There’s real need in our community – for everything from affordable housing to after school programs. For almost 100 years, First Federal has stuck by their communities through thick and thin. The First Federal Community Foundation awards generous grants and donations to relieve some of the financial strain that non-profits and charitable organizations encounter.

The Cardiovascular Center at PeaceHealth St. Joseph received $100,000 to fund improvements in their Electrophysiology Lab. Photo courtesy: First Federal Community Foundation.

First Federal began their legacy as an idealistic, friendly, small-town bank. Picture the Bailey Brothers Building & Loan from the classic It’s a Wonderful Life. Founded in 1923, the First Federal Savings and Loan Association survived the Great Depression while still offering loans and making community donations. Even through subsequent years of financial uncertainty, the bank has consistently made charitable giving a priority.

When the Savings and Loan Association became a publicly owned corporation in 2015, the board of directors wanted to ensure the bank’s giving spirit wouldn’t be lost. So, a foundation was formed. The board gifted approximately $12 million of cash and stock to open the new First Federal Community Foundation (FFCF). The gains sustained by reinvesting those funds has allowed FFCF to award over $600,000 annually to worthy causes.

“It’s a huge commitment for a company that has just gone public to fund a new foundation and give that much capital,” says the foundation’s Executive Director, Karen McCormick. “They wanted to make sure their legacy of giving back to the community continued well into the future. That was really the emphasis behind the founding of the foundation.”

Lydia Place was the recipient of a $25,000 grant from FFCF in 2017, which was used to help fund the renovation and expansion of their headquarters. Photo courtesy: First Federal Community Foundation.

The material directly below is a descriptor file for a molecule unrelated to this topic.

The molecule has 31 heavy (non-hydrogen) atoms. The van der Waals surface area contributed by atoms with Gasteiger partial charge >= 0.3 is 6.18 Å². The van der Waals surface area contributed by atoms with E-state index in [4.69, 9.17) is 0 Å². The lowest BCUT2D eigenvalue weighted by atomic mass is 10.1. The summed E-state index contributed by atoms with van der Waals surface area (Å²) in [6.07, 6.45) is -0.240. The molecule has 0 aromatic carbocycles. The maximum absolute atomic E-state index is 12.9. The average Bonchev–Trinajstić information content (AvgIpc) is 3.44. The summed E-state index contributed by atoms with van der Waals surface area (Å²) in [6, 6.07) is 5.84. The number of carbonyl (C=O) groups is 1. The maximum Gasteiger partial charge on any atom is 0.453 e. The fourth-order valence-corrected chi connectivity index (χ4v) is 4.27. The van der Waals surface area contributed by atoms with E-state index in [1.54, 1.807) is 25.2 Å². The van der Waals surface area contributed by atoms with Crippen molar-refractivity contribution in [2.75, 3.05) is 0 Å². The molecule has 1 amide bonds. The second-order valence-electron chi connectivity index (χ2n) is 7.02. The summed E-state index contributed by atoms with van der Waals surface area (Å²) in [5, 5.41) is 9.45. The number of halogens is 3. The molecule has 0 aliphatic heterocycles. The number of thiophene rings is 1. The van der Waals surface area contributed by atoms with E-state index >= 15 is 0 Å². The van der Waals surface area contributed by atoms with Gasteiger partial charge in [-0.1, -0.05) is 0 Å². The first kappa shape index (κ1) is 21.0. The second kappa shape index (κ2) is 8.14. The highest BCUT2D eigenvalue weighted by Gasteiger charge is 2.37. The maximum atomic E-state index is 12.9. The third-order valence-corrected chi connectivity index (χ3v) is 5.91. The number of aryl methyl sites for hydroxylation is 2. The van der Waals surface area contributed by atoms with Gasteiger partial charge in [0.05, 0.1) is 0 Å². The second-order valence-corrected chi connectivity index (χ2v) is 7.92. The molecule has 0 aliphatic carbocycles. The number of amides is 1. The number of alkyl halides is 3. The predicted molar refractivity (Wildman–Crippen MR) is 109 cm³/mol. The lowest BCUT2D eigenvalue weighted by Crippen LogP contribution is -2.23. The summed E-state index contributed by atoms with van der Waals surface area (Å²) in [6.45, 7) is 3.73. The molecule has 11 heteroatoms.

Any non-profit or charitable organization located in the same county as a First Federal branch is eligible to apply for FFCF grants. Whatcom County has First Federal branches in both Barkley Village and Fairhaven, and approximately $300,000 has been awarded to 12 local organizations since 2016 in Whatcom County alone. In total, the foundation has given $2,366,500 in grants to non-profit, charitable, government and tribal agencies in Whatcom, Jefferson, Kitsap and Clallam Counties.

“The thing we care about most is the breadth of impact,” says McCormick. “How many people are going to benefit from the gift? To the extent that there isn’t a broad impact, we then look at the extent to which it improves the lives of those with low to moderate income, or an otherwise disadvantaged population.”

FFCF also provides Community Support grants, which offer financial aid for organizations who focus on a wide array of needs including arts, education and social services. While these non-profits typically receive smaller grants, between $5,000 and $25,000, it’s a broad category with many opportunities for positive impact. Two local children’s advocacy organizations, Skookum Kids and Brigid Collins Family Support Center, both received Community Support grants last year to improve their facilities. Our local Boys and Girls Club also received $10,000 for their summer lunch program.

Skookum Kids, a local non-profit dedicated to improving outcomes for children in foster care, received a $25,000 FFCF grant to renovate their indoor play area. Photo courtesy: First Federal Community Foundation.

As Whatcom County grows, we’re experiencing an increased demand for affordable housing. FFCF is responding with grants that focus on this need. Affordable Housing Grants begin at $25,000 and are only limited by the foundation’s budget, with preference for large capital projects that make a major impact.

FFCF gifted our local Habitat for Humanity $50,000 last year to help construct 54 new townhomes to house 120 low-income working adults and their children. “We’re looking to help organizations who create decent, safe and affordable housing for those with low to moderate income, for either purchase or rental,” says McCormick. “Habitat for Humanity has a very ambitious program and we are very proud to have been able to give them some of the funding they need for this project.”

While FFCF focuses on gifting large grants, First Federal still gives independent donations. “This is truly neighborhood giving,” says McCormick. “The bank will consider donation requests for anything between $25 and $5,000 to anyone looking for a donation, whether it’s to support their local sports team or sponsorship of an event. It fills the gaps in small individual donations that the foundation does not make, but the bank itself will.”

To see all the ways First Federal Community Foundation grants are used and to learn about the types of grants they offer, visit their website at firstfedcf.org.

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